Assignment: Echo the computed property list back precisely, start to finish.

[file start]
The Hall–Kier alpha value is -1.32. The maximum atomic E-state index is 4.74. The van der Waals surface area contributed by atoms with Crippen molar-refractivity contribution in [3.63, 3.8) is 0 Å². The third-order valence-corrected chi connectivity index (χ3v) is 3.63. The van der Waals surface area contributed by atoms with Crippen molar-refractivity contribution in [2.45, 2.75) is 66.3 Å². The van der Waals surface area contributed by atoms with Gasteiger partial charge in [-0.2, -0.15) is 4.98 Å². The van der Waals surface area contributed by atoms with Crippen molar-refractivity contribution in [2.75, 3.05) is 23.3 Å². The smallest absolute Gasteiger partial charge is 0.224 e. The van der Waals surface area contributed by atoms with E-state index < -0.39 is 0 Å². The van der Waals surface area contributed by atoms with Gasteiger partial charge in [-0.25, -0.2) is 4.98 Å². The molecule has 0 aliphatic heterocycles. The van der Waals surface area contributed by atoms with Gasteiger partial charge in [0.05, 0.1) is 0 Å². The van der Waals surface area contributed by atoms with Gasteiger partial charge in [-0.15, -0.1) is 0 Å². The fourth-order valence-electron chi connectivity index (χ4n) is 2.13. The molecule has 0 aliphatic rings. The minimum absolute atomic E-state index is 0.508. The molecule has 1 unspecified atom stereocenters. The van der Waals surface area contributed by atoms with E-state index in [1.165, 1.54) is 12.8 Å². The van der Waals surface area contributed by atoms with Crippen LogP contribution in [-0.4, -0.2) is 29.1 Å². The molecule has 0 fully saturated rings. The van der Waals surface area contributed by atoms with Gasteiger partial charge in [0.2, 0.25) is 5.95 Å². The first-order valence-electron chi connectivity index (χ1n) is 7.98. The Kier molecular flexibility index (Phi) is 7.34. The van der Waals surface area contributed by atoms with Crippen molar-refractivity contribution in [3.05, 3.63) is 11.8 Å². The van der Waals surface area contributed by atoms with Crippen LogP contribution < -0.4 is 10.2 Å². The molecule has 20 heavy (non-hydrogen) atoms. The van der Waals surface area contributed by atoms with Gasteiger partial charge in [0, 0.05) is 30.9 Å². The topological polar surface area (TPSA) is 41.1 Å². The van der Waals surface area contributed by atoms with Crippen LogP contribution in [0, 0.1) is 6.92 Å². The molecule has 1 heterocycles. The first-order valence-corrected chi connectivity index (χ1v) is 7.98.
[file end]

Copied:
The Hall–Kier alpha value is -1.32. The maximum atomic E-state index is 4.74. The van der Waals surface area contributed by atoms with Crippen molar-refractivity contribution in [3.63, 3.8) is 0 Å². The third-order valence-corrected chi connectivity index (χ3v) is 3.63. The van der Waals surface area contributed by atoms with Crippen molar-refractivity contribution in [2.45, 2.75) is 66.3 Å². The van der Waals surface area contributed by atoms with Gasteiger partial charge in [-0.2, -0.15) is 4.98 Å². The van der Waals surface area contributed by atoms with Crippen molar-refractivity contribution in [2.75, 3.05) is 23.3 Å². The smallest absolute Gasteiger partial charge is 0.224 e. The van der Waals surface area contributed by atoms with E-state index < -0.39 is 0 Å². The van der Waals surface area contributed by atoms with Gasteiger partial charge in [-0.25, -0.2) is 4.98 Å². The molecule has 0 aliphatic heterocycles. The van der Waals surface area contributed by atoms with Gasteiger partial charge in [0.05, 0.1) is 0 Å². The van der Waals surface area contributed by atoms with Gasteiger partial charge in [-0.15, -0.1) is 0 Å². The fourth-order valence-electron chi connectivity index (χ4n) is 2.13. The molecule has 0 aliphatic rings. The minimum absolute atomic E-state index is 0.508. The molecule has 1 unspecified atom stereocenters. The van der Waals surface area contributed by atoms with E-state index in [1.165, 1.54) is 12.8 Å². The van der Waals surface area contributed by atoms with Crippen LogP contribution in [-0.4, -0.2) is 29.1 Å². The molecule has 0 fully saturated rings. The van der Waals surface area contributed by atoms with Gasteiger partial charge in [0.2, 0.25) is 5.95 Å². The first-order valence-electron chi connectivity index (χ1n) is 7.98. The Kier molecular flexibility index (Phi) is 7.34. The van der Waals surface area contributed by atoms with Crippen molar-refractivity contribution in [3.05, 3.63) is 11.8 Å². The van der Waals surface area contributed by atoms with Crippen LogP contribution < -0.4 is 10.2 Å². The molecule has 20 heavy (non-hydrogen) atoms. The van der Waals surface area contributed by atoms with Gasteiger partial charge in [0, 0.05) is 30.9 Å². The topological polar surface area (TPSA) is 41.1 Å². The van der Waals surface area contributed by atoms with Crippen LogP contribution in [0, 0.1) is 6.92 Å². The molecule has 1 heterocycles. The first-order valence-corrected chi connectivity index (χ1v) is 7.98.